News National Barnaby Joyce claims victory in New England byelection

Barnaby Joyce claims victory in New England byelection

Barnaby Joyce celebrates his victory with Prime Minister Malcolm Turnbull. AAP/Tracey Neary
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A jubilant Barnaby Joyce has declared himself the winner of his byelection bid to re-claim the federal seat of New England – and the ABC’s election analyst Antony Green says there is no reason to doubt him.

On the strength of the early vote tally Mr Joyce – who quipped “I never take anything for granted” – is projected to win a primary vote of about 62 per cent, a big jump from his 52.3 per cent primary at the last federal election.

“I say to the people of New England: I never take anything for granted,” he said

“For every person who voted for us … I just want to say how completely and utterly humbled I am.

“Thank you very much. I hold you as close to my heart as I possibly could.”

Nationals are crediting a low-profile, locally focused campaign for the big swing with party president Larry Anthony saying it could be the biggest swing in history.

“Barnaby Joyce has been elected with what appears to be a record in the history of byelections in Australia,” Prime Minister Malcolm Turnbull said.

The byelection was held because the High Court disqualified Mr Joyce from parliament for being a dual citizen through his New Zealand-born father.

Saturday’s strong result is likely to mean a speedy return to parliament for Mr Joyce, who was away while some of his Nationals colleagues went rogue.

The rebels agitated for a banking inquiry and criticised Prime Minster Malcolm Turnbull for his leadership on same-sex marriage.

One of those agitators,  George Christensen, met yesterday with Mr Joyce, who said the north Queensland MP had affirmed his allegiance to the party with the return of Mr Joyce and the announcement of the banking royal commission, which he advocated.

The byelection campaign was dirty at times.

Even as voters went to the polls on Saturday, a town hall in Armidale was covered with graffiti reading, “No Barnaby Joyce”.

Around 70,000 people cast their ballots at 95 polling locations in the seat of New England.

Polling booths closed in the northern New South Wales seat early Saturday evening.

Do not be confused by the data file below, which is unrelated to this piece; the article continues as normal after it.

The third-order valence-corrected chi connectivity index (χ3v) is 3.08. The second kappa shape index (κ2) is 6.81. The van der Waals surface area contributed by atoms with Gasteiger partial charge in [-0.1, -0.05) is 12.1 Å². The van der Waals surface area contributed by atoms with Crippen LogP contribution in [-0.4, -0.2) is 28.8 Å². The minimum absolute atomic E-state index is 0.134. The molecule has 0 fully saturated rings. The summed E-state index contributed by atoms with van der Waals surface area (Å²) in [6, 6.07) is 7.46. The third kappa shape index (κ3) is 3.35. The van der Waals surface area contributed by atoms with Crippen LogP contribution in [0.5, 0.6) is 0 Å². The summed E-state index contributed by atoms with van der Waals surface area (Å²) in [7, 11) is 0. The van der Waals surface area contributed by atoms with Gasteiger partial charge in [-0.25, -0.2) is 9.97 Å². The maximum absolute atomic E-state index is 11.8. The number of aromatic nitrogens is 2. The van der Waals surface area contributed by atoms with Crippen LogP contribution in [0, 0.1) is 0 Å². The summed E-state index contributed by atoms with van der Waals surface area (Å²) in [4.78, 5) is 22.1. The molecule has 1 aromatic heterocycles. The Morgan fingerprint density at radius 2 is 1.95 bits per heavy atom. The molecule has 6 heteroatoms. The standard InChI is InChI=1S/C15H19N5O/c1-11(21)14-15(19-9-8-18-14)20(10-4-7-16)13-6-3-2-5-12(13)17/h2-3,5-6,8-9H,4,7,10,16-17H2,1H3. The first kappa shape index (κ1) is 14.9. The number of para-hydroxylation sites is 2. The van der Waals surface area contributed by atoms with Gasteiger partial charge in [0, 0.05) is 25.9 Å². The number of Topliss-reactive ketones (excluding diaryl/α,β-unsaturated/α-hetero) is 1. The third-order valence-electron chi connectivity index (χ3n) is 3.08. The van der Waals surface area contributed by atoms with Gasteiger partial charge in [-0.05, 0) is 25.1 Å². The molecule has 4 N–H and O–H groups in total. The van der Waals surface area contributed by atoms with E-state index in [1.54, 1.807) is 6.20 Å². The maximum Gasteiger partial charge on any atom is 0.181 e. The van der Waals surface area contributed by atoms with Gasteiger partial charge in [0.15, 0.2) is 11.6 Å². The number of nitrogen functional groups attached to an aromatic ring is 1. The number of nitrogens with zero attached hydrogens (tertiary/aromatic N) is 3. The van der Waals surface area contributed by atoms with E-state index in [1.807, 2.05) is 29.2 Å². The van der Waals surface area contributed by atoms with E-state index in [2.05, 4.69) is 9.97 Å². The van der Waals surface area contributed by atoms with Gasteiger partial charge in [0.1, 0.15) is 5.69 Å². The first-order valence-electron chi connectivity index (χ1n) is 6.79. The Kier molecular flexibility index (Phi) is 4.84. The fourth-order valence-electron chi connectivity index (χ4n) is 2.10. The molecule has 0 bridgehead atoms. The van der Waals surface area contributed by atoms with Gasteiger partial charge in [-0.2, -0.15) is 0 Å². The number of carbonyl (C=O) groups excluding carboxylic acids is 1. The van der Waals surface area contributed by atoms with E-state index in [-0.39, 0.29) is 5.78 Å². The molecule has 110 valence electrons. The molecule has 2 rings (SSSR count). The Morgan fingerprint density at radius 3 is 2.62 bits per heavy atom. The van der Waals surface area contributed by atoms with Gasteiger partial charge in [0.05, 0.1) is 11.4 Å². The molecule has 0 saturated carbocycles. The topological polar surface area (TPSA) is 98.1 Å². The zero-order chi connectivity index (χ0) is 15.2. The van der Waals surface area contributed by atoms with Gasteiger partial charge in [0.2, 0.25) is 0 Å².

Mr Joyce had been expected to comfortably win the New England seat and welcomed back into federal parliament after the High Court disqualified him for his dual citizenship status.

The once and future Deputy Prime Minister won the seat in last year’s election against his greatest rival, independent former MP, Tony Windsor.

This time Mr Joyce ran against 16 independent and minor party candidates as well as Labor candidate, David Ewings.

The byelection follows Mr Joyce leaving parliament after his dual citizenship status was revealed.

In October the High Court revealed he had been ineligible to be elected to parliament and was forced to renounce his New Zealand citizenship and run for office again.

Mr Joyce has held the regional seat of New England since 2013 after serving as a Queensland Senator.

The Turnbull Government has watched eagerly for the results with the byelection capable of stripping the government of its majority in parliament.

Mr Turnbull currently has a majority of just one seat in the House of Representatives.

The campaign trail has also sparked drama for the former Nationals leader, who claimed he had been “stalked” and received “death threats”.

Fairfax media reported Mr Joyce was confronted by a man in an Inverall hotel on Monday night and was quizzed about his private life.

“The campaign is becoming dirty and people are sending people around to stank you.

“That’s disappointing, you know. I’ll be frank, they’re not coming from the Labor party, and they’re coming from other people.”

-with ABC and AAP

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